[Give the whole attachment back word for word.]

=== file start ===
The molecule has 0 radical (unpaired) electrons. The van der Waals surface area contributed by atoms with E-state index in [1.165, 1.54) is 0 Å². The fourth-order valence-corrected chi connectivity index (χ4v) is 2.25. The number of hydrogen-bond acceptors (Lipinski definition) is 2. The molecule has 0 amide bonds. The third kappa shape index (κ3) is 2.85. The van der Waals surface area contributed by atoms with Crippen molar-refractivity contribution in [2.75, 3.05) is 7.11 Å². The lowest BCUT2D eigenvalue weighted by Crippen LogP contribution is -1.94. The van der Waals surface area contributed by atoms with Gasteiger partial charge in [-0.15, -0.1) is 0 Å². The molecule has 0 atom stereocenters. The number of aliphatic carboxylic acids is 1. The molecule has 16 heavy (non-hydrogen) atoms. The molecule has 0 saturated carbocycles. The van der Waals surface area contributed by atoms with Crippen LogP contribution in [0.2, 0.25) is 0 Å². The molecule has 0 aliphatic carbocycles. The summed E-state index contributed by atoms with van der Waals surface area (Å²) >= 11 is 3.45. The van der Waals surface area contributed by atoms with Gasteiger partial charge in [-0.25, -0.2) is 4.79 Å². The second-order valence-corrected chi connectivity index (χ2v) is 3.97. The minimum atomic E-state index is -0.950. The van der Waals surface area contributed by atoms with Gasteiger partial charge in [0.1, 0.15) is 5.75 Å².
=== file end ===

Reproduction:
The molecule has 0 radical (unpaired) electrons. The van der Waals surface area contributed by atoms with E-state index in [1.165, 1.54) is 0 Å². The fourth-order valence-corrected chi connectivity index (χ4v) is 2.25. The number of hydrogen-bond acceptors (Lipinski definition) is 2. The molecule has 0 amide bonds. The third kappa shape index (κ3) is 2.85. The van der Waals surface area contributed by atoms with Crippen molar-refractivity contribution in [2.75, 3.05) is 7.11 Å². The lowest BCUT2D eigenvalue weighted by Crippen LogP contribution is -1.94. The van der Waals surface area contributed by atoms with Gasteiger partial charge in [-0.15, -0.1) is 0 Å². The molecule has 0 atom stereocenters. The number of aliphatic carboxylic acids is 1. The molecule has 16 heavy (non-hydrogen) atoms. The molecule has 0 saturated carbocycles. The van der Waals surface area contributed by atoms with Crippen LogP contribution in [0.2, 0.25) is 0 Å². The molecule has 0 aliphatic carbocycles. The summed E-state index contributed by atoms with van der Waals surface area (Å²) >= 11 is 3.45. The van der Waals surface area contributed by atoms with Gasteiger partial charge in [-0.25, -0.2) is 4.79 Å². The second-order valence-corrected chi connectivity index (χ2v) is 3.97. The minimum atomic E-state index is -0.950. The van der Waals surface area contributed by atoms with Gasteiger partial charge in [0.1, 0.15) is 5.75 Å².